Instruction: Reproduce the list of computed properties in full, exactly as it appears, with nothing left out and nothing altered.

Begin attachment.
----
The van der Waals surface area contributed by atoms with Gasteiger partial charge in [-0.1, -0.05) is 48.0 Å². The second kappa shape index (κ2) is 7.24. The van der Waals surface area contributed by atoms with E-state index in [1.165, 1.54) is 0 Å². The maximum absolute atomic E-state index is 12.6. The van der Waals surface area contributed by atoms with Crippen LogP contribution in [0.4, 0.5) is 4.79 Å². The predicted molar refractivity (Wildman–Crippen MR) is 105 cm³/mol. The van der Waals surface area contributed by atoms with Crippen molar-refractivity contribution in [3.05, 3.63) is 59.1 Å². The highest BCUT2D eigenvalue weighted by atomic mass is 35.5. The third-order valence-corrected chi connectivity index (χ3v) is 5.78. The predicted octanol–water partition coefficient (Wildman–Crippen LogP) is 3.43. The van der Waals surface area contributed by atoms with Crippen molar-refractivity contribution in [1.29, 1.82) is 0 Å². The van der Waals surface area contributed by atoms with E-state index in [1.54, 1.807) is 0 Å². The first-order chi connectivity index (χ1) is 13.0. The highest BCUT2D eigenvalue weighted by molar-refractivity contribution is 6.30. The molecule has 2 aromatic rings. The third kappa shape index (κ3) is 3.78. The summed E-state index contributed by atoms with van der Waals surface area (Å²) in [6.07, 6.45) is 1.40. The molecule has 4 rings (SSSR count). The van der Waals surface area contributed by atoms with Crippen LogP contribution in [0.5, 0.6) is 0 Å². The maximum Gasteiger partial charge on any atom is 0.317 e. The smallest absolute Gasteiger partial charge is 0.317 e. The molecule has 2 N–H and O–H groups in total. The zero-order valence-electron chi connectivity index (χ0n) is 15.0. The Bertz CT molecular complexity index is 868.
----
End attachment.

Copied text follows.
The van der Waals surface area contributed by atoms with Gasteiger partial charge in [-0.1, -0.05) is 48.0 Å². The second kappa shape index (κ2) is 7.24. The van der Waals surface area contributed by atoms with E-state index in [1.165, 1.54) is 0 Å². The maximum absolute atomic E-state index is 12.6. The van der Waals surface area contributed by atoms with Crippen LogP contribution in [0.4, 0.5) is 4.79 Å². The predicted molar refractivity (Wildman–Crippen MR) is 105 cm³/mol. The van der Waals surface area contributed by atoms with Crippen molar-refractivity contribution in [3.05, 3.63) is 59.1 Å². The highest BCUT2D eigenvalue weighted by atomic mass is 35.5. The third-order valence-corrected chi connectivity index (χ3v) is 5.78. The predicted octanol–water partition coefficient (Wildman–Crippen LogP) is 3.43. The van der Waals surface area contributed by atoms with Crippen molar-refractivity contribution in [1.29, 1.82) is 0 Å². The van der Waals surface area contributed by atoms with E-state index in [1.54, 1.807) is 0 Å². The first-order chi connectivity index (χ1) is 13.0. The highest BCUT2D eigenvalue weighted by molar-refractivity contribution is 6.30. The molecule has 2 aromatic rings. The third kappa shape index (κ3) is 3.78. The summed E-state index contributed by atoms with van der Waals surface area (Å²) in [6.07, 6.45) is 1.40. The molecule has 4 rings (SSSR count). The van der Waals surface area contributed by atoms with Crippen LogP contribution in [0.5, 0.6) is 0 Å². The maximum Gasteiger partial charge on any atom is 0.317 e. The smallest absolute Gasteiger partial charge is 0.317 e. The molecule has 2 N–H and O–H groups in total. The zero-order valence-electron chi connectivity index (χ0n) is 15.0. The Bertz CT molecular complexity index is 868.